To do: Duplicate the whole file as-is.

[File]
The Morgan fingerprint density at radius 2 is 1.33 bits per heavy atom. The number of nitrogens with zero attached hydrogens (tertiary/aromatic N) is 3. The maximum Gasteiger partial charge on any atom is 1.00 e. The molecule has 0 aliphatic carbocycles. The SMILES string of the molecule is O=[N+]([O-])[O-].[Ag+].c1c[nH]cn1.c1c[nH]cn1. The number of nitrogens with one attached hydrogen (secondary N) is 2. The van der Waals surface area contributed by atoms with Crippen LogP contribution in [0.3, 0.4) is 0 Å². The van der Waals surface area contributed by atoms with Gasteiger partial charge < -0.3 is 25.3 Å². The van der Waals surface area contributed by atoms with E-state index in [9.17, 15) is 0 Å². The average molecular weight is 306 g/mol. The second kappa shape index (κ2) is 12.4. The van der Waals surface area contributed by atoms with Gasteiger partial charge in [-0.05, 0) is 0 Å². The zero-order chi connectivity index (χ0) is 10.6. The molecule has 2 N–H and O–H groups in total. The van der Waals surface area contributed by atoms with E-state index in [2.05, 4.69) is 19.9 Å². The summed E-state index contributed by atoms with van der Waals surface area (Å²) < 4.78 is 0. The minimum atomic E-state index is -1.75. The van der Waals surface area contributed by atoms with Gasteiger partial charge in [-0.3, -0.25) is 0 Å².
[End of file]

The Morgan fingerprint density at radius 2 is 1.33 bits per heavy atom. The number of nitrogens with zero attached hydrogens (tertiary/aromatic N) is 3. The maximum Gasteiger partial charge on any atom is 1.00 e. The molecule has 0 aliphatic carbocycles. The SMILES string of the molecule is O=[N+]([O-])[O-].[Ag+].c1c[nH]cn1.c1c[nH]cn1. The number of nitrogens with one attached hydrogen (secondary N) is 2. The van der Waals surface area contributed by atoms with Crippen LogP contribution in [0.3, 0.4) is 0 Å². The van der Waals surface area contributed by atoms with Gasteiger partial charge < -0.3 is 25.3 Å². The van der Waals surface area contributed by atoms with E-state index in [9.17, 15) is 0 Å². The average molecular weight is 306 g/mol. The second kappa shape index (κ2) is 12.4. The van der Waals surface area contributed by atoms with Gasteiger partial charge in [-0.05, 0) is 0 Å². The zero-order chi connectivity index (χ0) is 10.6. The molecule has 2 N–H and O–H groups in total. The van der Waals surface area contributed by atoms with E-state index in [2.05, 4.69) is 19.9 Å². The summed E-state index contributed by atoms with van der Waals surface area (Å²) < 4.78 is 0. The minimum atomic E-state index is -1.75. The van der Waals surface area contributed by atoms with Gasteiger partial charge in [-0.3, -0.25) is 0 Å².